French privacy regulator slaps Facebook, Google with fines totaling nearly $240M

France’s privacy watchdog fined Google nearly $170 million and Facebook almost $70 million on Thursday for making it harder for users to refuse cookies — which store user information — than to accept them.

The National Commission on Informatics and Liberty, or CNIL, also ordered Google and Facebook to fix that issue within three months or face daily fines of more than $100,000 from the restricted committee, the CNIL body that handles sanctions.

“The restricted committee considered that this process affects the freedom of consent: since, on the Internet, the user expects to be able to quickly consult a website, the fact that they cannot refuse the cookies as easily as they can accept them influences their choice in favor of consent,” the CNIL wrote.

That puts the two companies in violation of the French Data Protection Act, the commission said. On Facebook, YouTube and Google sites, one click can enable cookies but it takes multiple clicks to refuse them all, the CNIL said.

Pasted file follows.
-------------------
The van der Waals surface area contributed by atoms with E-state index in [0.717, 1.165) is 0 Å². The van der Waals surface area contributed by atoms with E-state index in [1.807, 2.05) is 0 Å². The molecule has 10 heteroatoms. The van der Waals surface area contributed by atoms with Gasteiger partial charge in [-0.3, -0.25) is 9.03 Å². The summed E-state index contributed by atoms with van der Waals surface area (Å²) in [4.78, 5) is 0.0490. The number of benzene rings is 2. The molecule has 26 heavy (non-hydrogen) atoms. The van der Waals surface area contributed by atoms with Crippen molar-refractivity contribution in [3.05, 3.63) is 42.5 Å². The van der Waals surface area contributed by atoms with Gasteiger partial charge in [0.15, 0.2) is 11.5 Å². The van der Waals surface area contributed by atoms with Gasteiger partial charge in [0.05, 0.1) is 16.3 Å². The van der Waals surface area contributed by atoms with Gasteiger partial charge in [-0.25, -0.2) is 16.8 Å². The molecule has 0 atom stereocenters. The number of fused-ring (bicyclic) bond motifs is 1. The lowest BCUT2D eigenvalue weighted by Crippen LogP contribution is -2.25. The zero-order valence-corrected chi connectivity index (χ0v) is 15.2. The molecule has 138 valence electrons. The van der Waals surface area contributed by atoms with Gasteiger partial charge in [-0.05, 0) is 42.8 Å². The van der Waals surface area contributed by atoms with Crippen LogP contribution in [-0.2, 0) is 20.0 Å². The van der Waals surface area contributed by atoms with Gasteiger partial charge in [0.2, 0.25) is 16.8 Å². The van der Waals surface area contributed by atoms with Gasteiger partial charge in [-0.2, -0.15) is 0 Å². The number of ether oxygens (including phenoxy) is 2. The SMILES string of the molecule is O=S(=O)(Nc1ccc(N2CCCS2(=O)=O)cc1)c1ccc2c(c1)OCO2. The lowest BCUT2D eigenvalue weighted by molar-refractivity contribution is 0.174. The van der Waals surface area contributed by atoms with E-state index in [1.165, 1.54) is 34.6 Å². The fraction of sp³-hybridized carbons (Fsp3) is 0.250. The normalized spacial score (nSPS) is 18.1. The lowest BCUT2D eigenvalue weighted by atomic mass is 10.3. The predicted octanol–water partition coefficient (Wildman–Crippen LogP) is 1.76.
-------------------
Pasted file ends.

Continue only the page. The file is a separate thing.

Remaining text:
While cookies are largely a matter of privacy and convenience, criminals can hijack them to spy on users.

Google’s cookie policies has earned millions in CNIL fines before, as well as Amazon. Overall, the agency has issued nearly 100 orders and sanctions since the end of March, “when the deadline set for websites and mobile applications to comply with the new rules on cookies expired.”

Google and Facebook did not immediately respond to a request for comment, but Facebook told news outlets that it was reviewing the fine, while Google said it was working to to make changes in response to the CNIL commandment.


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